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Grinderman

Grinderman 2

Rating: 4.4/5.0

Label: Anti-

In 2003, Nick Cave detonated his love song era when he closed Nocturama, arguably the worst album of his storied career with “Babe, I’m On Fire,” a nearly 15 minute long salvo featuring a cast of Papists, rapists and sweet little Goths with ears of cloth. More than end a period of mournful ballads, “Babe, I’m On Fire” signaled a shift in Cave’s character from gloomy lover to lascivious lecher. Of course, old habits die hard and songs such as “Easy Money” and “O Children” on Abbatoir Blues/Lyre of Orpheus still matched the vein of mid-period Cave. But a deviousness that informed his older work began to creep into his songs again. Cave sang about his hand down panties and “Breathless” featured tongue-in-cheek instrumentation like fluttering flutes that had vanished with 1997’s The Boatman’s Call.

In 2007, Cave formed side project Grinderman with Bad Seeds Warren Ellis, Martyn Casey and Jim Sclavunos. Tagged as “foul-mouthed, noisy, hairy and damn well old enough to know better,” the Grinderman iteration of Cave saw the singer sprout a porn mustache, pick up the guitar and kick out any inhibitions on songs like “Get It On” and “No Pussy Blues,” getting down and dirty with a ferociousness that matched the bloody glory of “O’Malley’s Bar.” It’s just what Cave needed, a chance to put his dick in the seamy underside of garage rock, and helped him write his 2008 masterpiece Dig!!! Lazarus Dig!!!, a near perfect amalgamation of this return to the slimy streets of his youth and the mature songwriting of the late ’90s/early ’00s. Somewhere along the way, Cave moved from cult figure to indie music godfather, earning him frequent coverage on blogs that normally eschewed older figures of the establishment.

Grinderman proved to be more than a one-off lark, as the quartet returns with the imaginatively titled Grinderman 2. Bigger, bolder and better than its predecessor, Grinderman 2 is Cave at his most lecherous, featuring nine full-blooded cuts that fit in with some of the best songs of his career. Like Jim Morrison’s “Back Door Man,” Cave’s Grinderman persona is the skuzzy transient who is not only fucking your wife while you’re away at work, but is also banging away at your teenage daughter as her friends videotape. Then he’ll fuck them too.

After some quiet noodling on the guitar, Grinderman 2 bursts into erect fury with the driving “Mickey Mouse and the Goodbye Man.” “I woke up this morning/ I thought what am I doing here?” Cave asks before the song takes off into a menacing, choogling rocker as the narrator and his brother suck their female victim dry. Even stranger is the wry “Worm Tamer,” a litany of phallic double entrendre sung over a clattering rhythm section and swirling organ that nudges the tune into psychedelic territory. Cave has never been as out and out droll, keeping a straight face while singing lines like, “Well my baby calls me the Loch Ness Monster/ Two great big humps and then I’m gone.”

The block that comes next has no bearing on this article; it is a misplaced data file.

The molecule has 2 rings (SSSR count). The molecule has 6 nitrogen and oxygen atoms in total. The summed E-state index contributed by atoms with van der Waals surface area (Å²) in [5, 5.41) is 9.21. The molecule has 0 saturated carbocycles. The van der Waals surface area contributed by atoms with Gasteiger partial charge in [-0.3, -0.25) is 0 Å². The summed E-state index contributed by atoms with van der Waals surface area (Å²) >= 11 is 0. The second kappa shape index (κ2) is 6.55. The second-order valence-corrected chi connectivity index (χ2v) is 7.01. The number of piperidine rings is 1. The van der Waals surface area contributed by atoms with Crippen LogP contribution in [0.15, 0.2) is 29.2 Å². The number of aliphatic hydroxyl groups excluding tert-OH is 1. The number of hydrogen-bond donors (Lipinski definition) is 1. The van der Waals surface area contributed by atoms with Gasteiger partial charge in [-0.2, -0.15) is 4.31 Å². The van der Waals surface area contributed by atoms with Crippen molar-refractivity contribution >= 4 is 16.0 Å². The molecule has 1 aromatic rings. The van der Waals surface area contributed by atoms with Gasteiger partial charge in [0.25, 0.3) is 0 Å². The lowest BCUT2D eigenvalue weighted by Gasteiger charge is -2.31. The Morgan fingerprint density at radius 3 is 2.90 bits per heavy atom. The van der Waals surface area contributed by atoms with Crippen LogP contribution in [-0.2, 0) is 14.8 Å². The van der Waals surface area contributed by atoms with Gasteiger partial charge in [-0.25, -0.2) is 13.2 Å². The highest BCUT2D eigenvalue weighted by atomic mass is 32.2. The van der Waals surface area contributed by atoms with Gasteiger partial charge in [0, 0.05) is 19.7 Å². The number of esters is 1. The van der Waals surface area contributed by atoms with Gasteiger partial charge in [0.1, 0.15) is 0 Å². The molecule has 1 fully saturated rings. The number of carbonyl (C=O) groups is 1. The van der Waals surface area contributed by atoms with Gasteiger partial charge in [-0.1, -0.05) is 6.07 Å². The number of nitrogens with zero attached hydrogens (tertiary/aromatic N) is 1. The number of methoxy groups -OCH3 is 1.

While the narrator of Tender Prey’s “Watching Alice” was happy enough to simply watch his quarry dress for work, many of the protagonists in Grinderman 2 are not content to just sit back like simple voyeurs. Of course, the comedic lyrics lack the sad menace of “Alice,” especially when Cave evokes the Wolfman and the Abominable Snowman. Over Ellis’ freaky bouzouki, Cave’s lyrics even references “Deanna” when sings, “Poor little Moo Moo/ Papped and Monroed/ Got a little powder/ Got a little gun/ Sitting in the bathtub” on lead single “Heathen Child.” But instead of eating out of pantries with her wild lover, poor little Moo Moo is still waiting for that bad boy to come.

While these fiery rockers will thrill those familiar with the first Grinderman record, it’s the parts where Cave and company get adventurous that really push Grinderman 2 into greatness. The nearly seven minute “When My Baby Comes” builds from simple rock song to a droning cacophony of noise, a simmering mélange of strange sounds and randy longing. But it’s “What I Know” that is both unexpected and touching. Backed by little more than a distant guitar strum and a humming atmosphere, the song is touching and haunting, even though Cave never really reveals what it is he knows. However, the album’s most surprising moment comes with “Palaces of Montezuma.” A litany and a love letter, the narrator of “Palaces” lists all the gifts he is going to give to his lover. But rather than chocolate boxes and roses, this lover receives “a custard-coloured super-dream/ Of Ali McGraw and Steve McQueen” and “the spinal cord of JFK/ Wrapped in Marilyn Monroe’s negligee.” “Palaces of Montezuma” may be Cave’s most accessible song yet, obliterating the bad memory of prior grasps like “Bring It On.”

More than anything else, Grinderman 2 expands just as much on the sounds of Lazarus as its similarly titled predecessor. Although reduced to a quartet, the four Bad Seeds still rock hard, producing songs that are not only as fleshed-out as those with the full ensemble, but beg to be played loud and live. There is a maxim about aging gracefully and Cave ain’t fucking buying it. Rock on.

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